Monday, January 29, 2007

If you don't know it, don't kick it

By Sherry Boas
(First appeared in Orlando Sentinel January 28, 2007)

“What's that?” my husband asked, his right boot poised over the spongy red blob.

“Don’t touch it!” I shouted, halting his kick in mid-air. “That’s a mushroom, I forget what it’s called, but it stinks like crazy if you knock it over.”

“You’re kidding me,” he said. “That’s a mushroom?”

I admit it didn’t look like any mushroom you’d find in the produce rack, but the strange object that emerged after yesterday’s rain was indeed a fungus. Its botanical name, Clathrus columnatus
 does little to define its form or characteristics. Not so its common moniker. Columned stinkhorn mushroom paints a much more appropriate picture.

Imagine a decaying slab of meat left in the sun for hours – that’s the odor a c
olumned stinkhorn  emits.

Picture four separate tentacles sticking out of the ground, joined together at the top. Oh, and mentally paint them bright red. That’s how a c
olumned stinkhorn looks. It’s so unusual looking - so oddly shaped - you instinctively want to reach out and touch it. Resist the temptation.

Columned stinkhorn belong to a family of off-smelling ‘shrooms called stinkhorns, members of the order Phallales. At some stage in their development, all stinkhorns, which emerge from white egg-like growths, produce a foul smelling mass of spores. In columned stinkhorn, the odiferous spoor mass looks like gray-green slime coating the inside of each tentacle.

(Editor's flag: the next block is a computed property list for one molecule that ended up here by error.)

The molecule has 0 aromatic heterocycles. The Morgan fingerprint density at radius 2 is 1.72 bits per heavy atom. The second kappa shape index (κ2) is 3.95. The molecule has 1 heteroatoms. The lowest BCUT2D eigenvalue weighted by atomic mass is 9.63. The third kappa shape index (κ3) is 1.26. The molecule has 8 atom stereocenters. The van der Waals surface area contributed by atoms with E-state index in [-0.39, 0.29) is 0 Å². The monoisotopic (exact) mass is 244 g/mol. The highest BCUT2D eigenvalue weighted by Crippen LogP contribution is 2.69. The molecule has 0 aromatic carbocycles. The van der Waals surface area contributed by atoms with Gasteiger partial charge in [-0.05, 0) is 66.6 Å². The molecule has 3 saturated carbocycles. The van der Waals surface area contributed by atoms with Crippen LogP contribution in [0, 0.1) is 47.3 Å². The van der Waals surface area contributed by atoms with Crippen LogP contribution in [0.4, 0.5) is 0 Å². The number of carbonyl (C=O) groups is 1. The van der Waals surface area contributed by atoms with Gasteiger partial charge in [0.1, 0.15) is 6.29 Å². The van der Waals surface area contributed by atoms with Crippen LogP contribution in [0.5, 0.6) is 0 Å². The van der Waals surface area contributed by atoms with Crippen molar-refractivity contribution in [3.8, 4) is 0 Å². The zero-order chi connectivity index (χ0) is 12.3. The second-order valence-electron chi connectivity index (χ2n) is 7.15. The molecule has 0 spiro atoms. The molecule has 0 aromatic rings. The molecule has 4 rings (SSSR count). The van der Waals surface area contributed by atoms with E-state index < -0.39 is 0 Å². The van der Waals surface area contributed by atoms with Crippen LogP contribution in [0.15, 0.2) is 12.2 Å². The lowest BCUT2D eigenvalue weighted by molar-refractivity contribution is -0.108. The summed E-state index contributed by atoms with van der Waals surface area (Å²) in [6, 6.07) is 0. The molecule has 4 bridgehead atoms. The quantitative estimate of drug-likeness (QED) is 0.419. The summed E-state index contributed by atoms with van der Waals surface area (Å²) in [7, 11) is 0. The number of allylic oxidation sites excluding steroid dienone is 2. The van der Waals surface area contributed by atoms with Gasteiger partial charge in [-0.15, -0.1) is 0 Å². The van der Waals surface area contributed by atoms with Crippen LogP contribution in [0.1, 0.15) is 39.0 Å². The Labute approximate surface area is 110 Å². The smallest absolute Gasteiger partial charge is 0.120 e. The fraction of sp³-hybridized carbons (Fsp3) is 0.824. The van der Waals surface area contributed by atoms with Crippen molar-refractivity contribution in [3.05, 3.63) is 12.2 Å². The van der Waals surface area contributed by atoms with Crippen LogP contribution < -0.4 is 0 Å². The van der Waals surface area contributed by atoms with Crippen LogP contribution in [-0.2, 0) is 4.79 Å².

Although the mushroom’s fetid odor shouts, “stay away!” to people, its message is more a seductive, “come hither” to flies and beetles. That’s a good thing too, because carrion-loving insects are essential to the plant’s propagation. Spoors are inadvertently collected when the insects crawl over the plant surface in search of food. When they fly away, they carry with them tiny spoors transported to new locations.

Despite my insistence that he leave the mushroom alone, my husband had to prove to himself that the object was truly a fungus and not some red spongy toy left in the middle of the grassy path. He got down at ground level to inspect it more closely.

“I don’t smell anything,” he said sticking his nose right next to the mushroom.

“And I can’t believe you can’t smell it,” I said moving quickly away from the rancid odor. “This is one of those times when it’s a good thing to be congested.”

Before coming upon the mushroom, we had been discussing a bronchial cough my husband has been complaining of lately.

“Take me word for it,” I said. “It doesn’t smell good.”

I’m not sure he believed me but he got up from the ground and managed to control his urge to give the spongy blob a hard tap with his toe.

One of the reasons I like taking walks is making discoveries. Today it was a red mushroom that smelled like dead meat. Maybe tomorrow it will be ripe loquats or a hawk flying off with a snake in its talons. There’s a world of mystery and wonder waiting to be uncovered if just step outside and take a peek. Open you eyes, ears and, yes, noses to nature. You never know what weird and wondrous things you’ll find.

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